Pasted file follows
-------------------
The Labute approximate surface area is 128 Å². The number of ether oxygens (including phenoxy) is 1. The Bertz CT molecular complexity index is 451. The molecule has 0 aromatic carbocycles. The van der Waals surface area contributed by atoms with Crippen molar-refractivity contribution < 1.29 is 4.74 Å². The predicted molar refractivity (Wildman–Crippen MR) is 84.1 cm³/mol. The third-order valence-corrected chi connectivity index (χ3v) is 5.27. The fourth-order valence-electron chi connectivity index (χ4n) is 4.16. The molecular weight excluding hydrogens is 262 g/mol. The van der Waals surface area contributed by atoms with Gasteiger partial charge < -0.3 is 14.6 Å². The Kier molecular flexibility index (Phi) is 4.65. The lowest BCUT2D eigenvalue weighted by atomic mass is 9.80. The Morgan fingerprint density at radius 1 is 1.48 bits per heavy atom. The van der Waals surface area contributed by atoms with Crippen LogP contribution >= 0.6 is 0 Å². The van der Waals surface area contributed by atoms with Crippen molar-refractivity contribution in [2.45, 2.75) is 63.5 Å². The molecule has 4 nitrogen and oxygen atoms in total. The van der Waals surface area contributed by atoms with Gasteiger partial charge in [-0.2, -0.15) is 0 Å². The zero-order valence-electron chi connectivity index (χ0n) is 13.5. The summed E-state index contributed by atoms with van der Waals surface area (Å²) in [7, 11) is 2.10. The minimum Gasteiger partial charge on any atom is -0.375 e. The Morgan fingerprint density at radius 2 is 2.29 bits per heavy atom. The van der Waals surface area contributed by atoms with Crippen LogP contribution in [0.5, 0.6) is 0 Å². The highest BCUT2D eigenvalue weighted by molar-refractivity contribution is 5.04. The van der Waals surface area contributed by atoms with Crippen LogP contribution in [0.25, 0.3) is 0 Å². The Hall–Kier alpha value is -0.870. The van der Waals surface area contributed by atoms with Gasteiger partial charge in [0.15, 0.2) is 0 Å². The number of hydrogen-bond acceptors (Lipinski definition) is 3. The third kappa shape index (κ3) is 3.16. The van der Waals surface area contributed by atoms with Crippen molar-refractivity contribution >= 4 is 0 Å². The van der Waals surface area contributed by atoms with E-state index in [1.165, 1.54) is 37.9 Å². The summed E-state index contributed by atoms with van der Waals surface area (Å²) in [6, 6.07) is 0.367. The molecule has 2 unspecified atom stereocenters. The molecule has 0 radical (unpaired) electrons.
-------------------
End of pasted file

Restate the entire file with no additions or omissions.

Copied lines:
The Labute approximate surface area is 128 Å². The number of ether oxygens (including phenoxy) is 1. The Bertz CT molecular complexity index is 451. The molecule has 0 aromatic carbocycles. The van der Waals surface area contributed by atoms with Crippen molar-refractivity contribution < 1.29 is 4.74 Å². The predicted molar refractivity (Wildman–Crippen MR) is 84.1 cm³/mol. The third-order valence-corrected chi connectivity index (χ3v) is 5.27. The fourth-order valence-electron chi connectivity index (χ4n) is 4.16. The molecular weight excluding hydrogens is 262 g/mol. The van der Waals surface area contributed by atoms with Gasteiger partial charge < -0.3 is 14.6 Å². The Kier molecular flexibility index (Phi) is 4.65. The lowest BCUT2D eigenvalue weighted by atomic mass is 9.80. The Morgan fingerprint density at radius 1 is 1.48 bits per heavy atom. The van der Waals surface area contributed by atoms with Crippen LogP contribution >= 0.6 is 0 Å². The van der Waals surface area contributed by atoms with Crippen molar-refractivity contribution in [2.45, 2.75) is 63.5 Å². The molecule has 4 nitrogen and oxygen atoms in total. The van der Waals surface area contributed by atoms with Gasteiger partial charge in [-0.2, -0.15) is 0 Å². The zero-order valence-electron chi connectivity index (χ0n) is 13.5. The summed E-state index contributed by atoms with van der Waals surface area (Å²) in [7, 11) is 2.10. The minimum Gasteiger partial charge on any atom is -0.375 e. The Morgan fingerprint density at radius 2 is 2.29 bits per heavy atom. The van der Waals surface area contributed by atoms with Crippen LogP contribution in [0.5, 0.6) is 0 Å². The highest BCUT2D eigenvalue weighted by molar-refractivity contribution is 5.04. The van der Waals surface area contributed by atoms with Crippen LogP contribution in [0.25, 0.3) is 0 Å². The Hall–Kier alpha value is -0.870. The van der Waals surface area contributed by atoms with Gasteiger partial charge in [0.15, 0.2) is 0 Å². The number of hydrogen-bond acceptors (Lipinski definition) is 3. The third kappa shape index (κ3) is 3.16. The van der Waals surface area contributed by atoms with Crippen molar-refractivity contribution >= 4 is 0 Å². The van der Waals surface area contributed by atoms with E-state index in [1.165, 1.54) is 37.9 Å². The summed E-state index contributed by atoms with van der Waals surface area (Å²) in [6, 6.07) is 0.367. The molecule has 2 unspecified atom stereocenters. The molecule has 0 radical (unpaired) electrons.